Keep us posted.


  • Maggie
    Posted at 02:58h, 07 March Reply

    Just had first injection of lucentis and cannot believe the results! Distortion gone, blurriness vastly improved and pain only lasted few hours! From horrible fear of blindness to hope for future!

  • Mary
    Posted at 18:47h, 30 September Reply

    Hi, Dr Wong, I am 65 y.o. and have been receiving Avastin injections in both eyes for almost 3 years. I live in the northeast where my doc has gotten me up to 10 weeks between injections but doesn’t want to stretch the interval any further at this time; she says sometimes changes can occur that cannot be reversed. For the past 2 yrs, I’ve been wintering in Florida and getting injections there. The doc in FL tries to convince me to stretch the interval to the point where I see vision changes, but I’m afraid to do so and have to argue with him to keep me at my northern doc’s intervals! Feel like I’m caught between rock & hard place! Any advice? Thanks so much.

    • Randall V. Wong, M.D.
      Posted at 10:56h, 03 October Reply

      Dear Mary,

      Actually, I practice more like your doc in FL. After a period where you have become stable, many retinal specialists choose to have periodic visits and reinject if needed and no longer regularly.


  • Debora
    Posted at 03:20h, 16 November Reply

    Hi, Thanks for the information all contributors. I would like to print up a ‘good ‘ copy of this Blog so I can read it to my mother, (85 years old) who is currrently being treated for ARMD – – Could you please add a “PRINT” button to this page? Thanks again! – – Debora

    • Randall V. Wong, M.D.
      Posted at 00:18h, 18 November Reply

      Dear Debora,

      Definitely will look into it! For now, I believe most browsers allow you to print.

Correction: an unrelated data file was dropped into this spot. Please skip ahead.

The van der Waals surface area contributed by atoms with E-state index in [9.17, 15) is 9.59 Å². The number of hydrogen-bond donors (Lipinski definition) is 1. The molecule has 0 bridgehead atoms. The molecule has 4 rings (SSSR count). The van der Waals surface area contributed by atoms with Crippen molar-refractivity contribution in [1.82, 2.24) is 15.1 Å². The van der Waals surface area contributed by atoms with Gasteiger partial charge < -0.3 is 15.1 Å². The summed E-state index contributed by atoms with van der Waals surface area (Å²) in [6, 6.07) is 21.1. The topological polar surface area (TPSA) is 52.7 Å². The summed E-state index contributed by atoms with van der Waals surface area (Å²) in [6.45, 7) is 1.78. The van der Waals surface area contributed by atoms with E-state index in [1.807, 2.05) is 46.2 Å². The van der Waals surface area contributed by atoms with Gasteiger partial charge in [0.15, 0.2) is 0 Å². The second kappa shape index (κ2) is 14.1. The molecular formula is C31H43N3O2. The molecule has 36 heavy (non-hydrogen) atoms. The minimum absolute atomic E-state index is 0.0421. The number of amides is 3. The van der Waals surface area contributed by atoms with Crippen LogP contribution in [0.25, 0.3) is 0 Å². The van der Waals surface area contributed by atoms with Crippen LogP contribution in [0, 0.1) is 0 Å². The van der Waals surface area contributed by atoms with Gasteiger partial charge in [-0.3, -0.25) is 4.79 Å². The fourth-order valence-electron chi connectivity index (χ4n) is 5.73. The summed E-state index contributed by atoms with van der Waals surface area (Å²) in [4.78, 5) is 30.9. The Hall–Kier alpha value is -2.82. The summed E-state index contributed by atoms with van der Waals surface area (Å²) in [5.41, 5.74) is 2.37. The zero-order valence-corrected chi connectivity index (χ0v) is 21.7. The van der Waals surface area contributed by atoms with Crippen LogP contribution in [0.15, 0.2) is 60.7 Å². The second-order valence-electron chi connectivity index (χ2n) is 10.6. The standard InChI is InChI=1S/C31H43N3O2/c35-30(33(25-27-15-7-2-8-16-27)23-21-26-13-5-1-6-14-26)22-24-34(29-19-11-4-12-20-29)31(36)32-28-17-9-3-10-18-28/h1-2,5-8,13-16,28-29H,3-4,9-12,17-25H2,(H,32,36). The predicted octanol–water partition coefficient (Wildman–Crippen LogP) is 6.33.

Please keep after me!


  • Sarah
    Posted at 22:37h, 11 July Reply

    Have you ever heard of loosing vision or getting ARMD – Wet Type after a root canal / endodonic procedure???? The root canal was on the upper rt in the back and the vision loss was in the rt. eye. The dentist also gave several blind shots during the procedure.
    Please give your opinion on this topic.
    Thank you.

    • Randall V. Wong, M.D.
      Posted at 13:21h, 19 July Reply

      Dear Sarah,

      No, I have not.

      I think it would be almost impossible for the eye to be affected from some dental injections.


  • Ziad
    Posted at 02:02h, 28 April Reply

    Hello doctor,eight month ago oct 2012,I had RVO in my left eye,I requested to have Lucentis,since Avastin
    Not approved by FDA, I had the injection in two different places,but honestly I discovered I might been giving
    Avastin,due to the prices and profits,they charge you lucentis,and they inject you Avastin,unfortunately,now
    How do I know for sure the different if I have been injected with either one,and my most concern,what will happen
    Or an effect if I have been with both,like once lucentis then after four weaks Avastin then month later lucentis then lucentis then Avastin etc…..,I had so far seven injection within 8 month,the fluid comes and go comes and go etc…
    Please your advise,and my best regards.

  • Tom sproull
    Posted at 14:28h, 14 December Reply

    Been receiving lucentis every month for 4 years. I read where after 3 months the period may be only every 3 months. Who should I talk to

    • Randall Wong, M.D.
      Posted at 20:57h, 16 December Reply


      I would recommend you first talk to your doctor, then consider a second opinion. Randy

  • tom sproull
    Posted at 19:31h, 19 December Reply

    I have been getting lucentis injections every 4 wks for 4 years. I read here some drs go as far a 3 month between injections. How can I find out which is better